A leading lamb seedstock producer has broken away from tradition to breed sheep for marbling in the Eastern States.
And, with plenty of grain and well-performing sheep in WA, Lambpro general manager Tom Bull, Holbrook, New South Wales, believes there is opportunity for producers in the west to do the same.
Mr Bull spoke about how he used marbling in sheep to produce a top-shelf product at the WAMMCO annual general meeting last week.
About six years ago, Mr Bull started benchmarking genetics through blind consumer tastings at the University of New England, Armidale, New South Wales.
It was then that he discovered the Hampshire Down breed was rated best by consumers because of its superior marbling, or intramuscular fat (IMF) score which is a key driver of eating quality in sheepmeat.
IMF is the distribution of fat within muscle, in lamb carcases measurements are currently taken from the loin and expressed as a percentage.
Despite being measured in the loin, IMF has a positive impact on eating across all cuts in the carcase and contributes to all factors of eating quality including flavour and overall liking.
According to Meat & Livestock Australia, it can be influenced by genetics and management, such as nutrition leading up to slaughter.
Mr Bull started consumer tastings in different breeds, with participants from the likes of football clubs and universities, so he could "up the dial" in the genetics game.
He said the tastings refined his understanding of the link between genetics and consumer liking.
"One of the first things we found was that a small group of Hampshire Down sheep were really good for IMF - they were so far out of the realms," Mr Bull said.
"We tried to take the highest genetics we could and run them through a beef system.
"Now our Kinross station supplies to the likes of China, Singapore, Dubai, the Maldives, Philippines, Malaysia and Hong Kong - and our racks are still almost $50 per kilogram."
Lambpro's Kinross station Hampshire Down breeding program is ranked objectively through MLA's LAMBPLAN program.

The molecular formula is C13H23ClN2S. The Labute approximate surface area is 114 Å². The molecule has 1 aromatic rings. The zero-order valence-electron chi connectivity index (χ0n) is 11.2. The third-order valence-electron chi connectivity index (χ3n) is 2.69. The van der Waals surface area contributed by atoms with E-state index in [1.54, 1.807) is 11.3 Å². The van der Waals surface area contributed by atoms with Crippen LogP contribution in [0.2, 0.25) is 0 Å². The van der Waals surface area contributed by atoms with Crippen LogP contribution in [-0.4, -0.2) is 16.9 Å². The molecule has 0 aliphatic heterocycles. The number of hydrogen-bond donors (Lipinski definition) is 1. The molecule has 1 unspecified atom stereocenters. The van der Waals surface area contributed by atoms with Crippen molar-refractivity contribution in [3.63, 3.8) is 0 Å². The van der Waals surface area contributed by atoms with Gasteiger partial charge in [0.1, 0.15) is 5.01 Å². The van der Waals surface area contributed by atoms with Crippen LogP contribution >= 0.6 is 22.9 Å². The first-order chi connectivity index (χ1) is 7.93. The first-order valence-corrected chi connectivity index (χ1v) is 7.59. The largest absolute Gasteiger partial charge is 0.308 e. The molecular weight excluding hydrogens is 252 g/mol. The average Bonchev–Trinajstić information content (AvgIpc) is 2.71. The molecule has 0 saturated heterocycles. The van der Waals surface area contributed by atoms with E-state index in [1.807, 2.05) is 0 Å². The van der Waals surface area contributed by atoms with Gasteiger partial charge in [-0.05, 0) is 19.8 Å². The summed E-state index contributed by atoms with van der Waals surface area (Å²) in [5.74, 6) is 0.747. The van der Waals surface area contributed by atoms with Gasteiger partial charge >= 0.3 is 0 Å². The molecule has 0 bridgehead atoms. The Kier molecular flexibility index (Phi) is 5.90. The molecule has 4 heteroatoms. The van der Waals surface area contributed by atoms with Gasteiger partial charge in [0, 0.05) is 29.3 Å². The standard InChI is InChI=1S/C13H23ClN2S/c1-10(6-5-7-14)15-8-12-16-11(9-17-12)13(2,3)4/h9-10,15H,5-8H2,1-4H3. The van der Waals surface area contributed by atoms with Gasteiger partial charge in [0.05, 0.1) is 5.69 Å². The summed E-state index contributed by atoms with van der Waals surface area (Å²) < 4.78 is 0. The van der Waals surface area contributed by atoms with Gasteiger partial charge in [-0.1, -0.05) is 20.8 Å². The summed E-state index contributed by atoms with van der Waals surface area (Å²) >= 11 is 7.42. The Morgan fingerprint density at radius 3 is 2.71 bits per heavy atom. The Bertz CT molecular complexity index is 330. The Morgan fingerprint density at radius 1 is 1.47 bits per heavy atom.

The station has been recognised as an industry leader for marbling and tenderness and uses two finishing systems for its Hampshire Down lambs.
These systems included Kinross Station Hampshire Down, with a marble score of 2-4 sired by Kinross station Hampshire Down rams out of Primeline maternal breeding ewes and Kinross Station Heritage with a marble score of 3-5 sired by elite Kinross station Hampshire Down rams out of specially selected Primeline maternal breeding ewes.
One of Lambpro's success stories in breeding high-end sheep is its Willow Bend brand project.
Through the project clients supply to Catelli Brothers Family of Foods, New York, using 100pc Lambpro genetics.
Mr Bull said Catelli Brothers looked to increase imports to 5000-head per week next year.
He said this would see Lambpro accounting for 300,000 lambs annually into these supply chains.
"Our high end prices have held up really well," Mr Bull said.
"Catelli Brothers came to us because we are consistent in our product - we marble score every lamb and have started to reward producers who get it right.
"I have no doubt brands, which can guarantee eating quality, will grow over time."
Since changing his business model, Mr Bull has seen optimism in producers, which was reflective in the fact they had increased their flock sizes.
He said more young people had also entered the industry because they could see a defined career path.
"I look at the world and the lamb industry and go, what are the opportunities? What's the competition?" Mr Bull asked.
"I'll tell you what - there's a lot more grain, pork and beef competition compared to lamb.
"If we want to keep people in the sheep industry we have to create value."
Mr Bull's advice to WA prime lamb producers, who might consider breeding for marbling, was simple - use data.
He said marbling could be selected by using Australian Sheep Breeding Values (ASBVs) like any other trait.
However, collection of carcase data was expensive and complex.
"Something I've learned is that sheep breeds are irrelevant," Mr Bull said.
"It is all about accurate carcase data."
He added, "we provide producers with feedback on their lamb and look at what factors are impacting performance".
"The number one thing to marbling is growth rate - if lambs don't grow, they don't marble.
"If producers want lamb to marble, they need growth rates of 400-500 grams per day."
Mr Bull acknowledged the sheep industry had gone from the 'penthouse' to the 'outhouse' in 12 months.
However, he believed WAMMCO had more strengths than anyone in the meat processing sector because it was "the same beast" - as opposed to producer-processor.
"I do not see any impediment to growing the industry," Mr Bull said.
"Tradition is the biggest opportunity and there are certainly opportunities in the sheepmeat industry that I have never seen before - it is exciting.
"Those opportunities include getting traditional non-lamb eaters across the globe to eat more lamb.
"We just need to hit (industry) issues with an entrepreneurial flavour to it."
WAMMCO chief executive officer Coll MacRury said Mr Bull was invited to attend the annual general meeting to offer another perspective on the lamb business from the Eastern States.
Mr MacRury said Mr Bull's company offered breeding and marketing opportunities around high IMF lamb.
"It was really just to allow our shareholders to see what else is going on in the industry," Mr MacRury said.
"To produce these lambs takes years of genetic changes to your flock."
Sign up for our newsletter to stay up to date.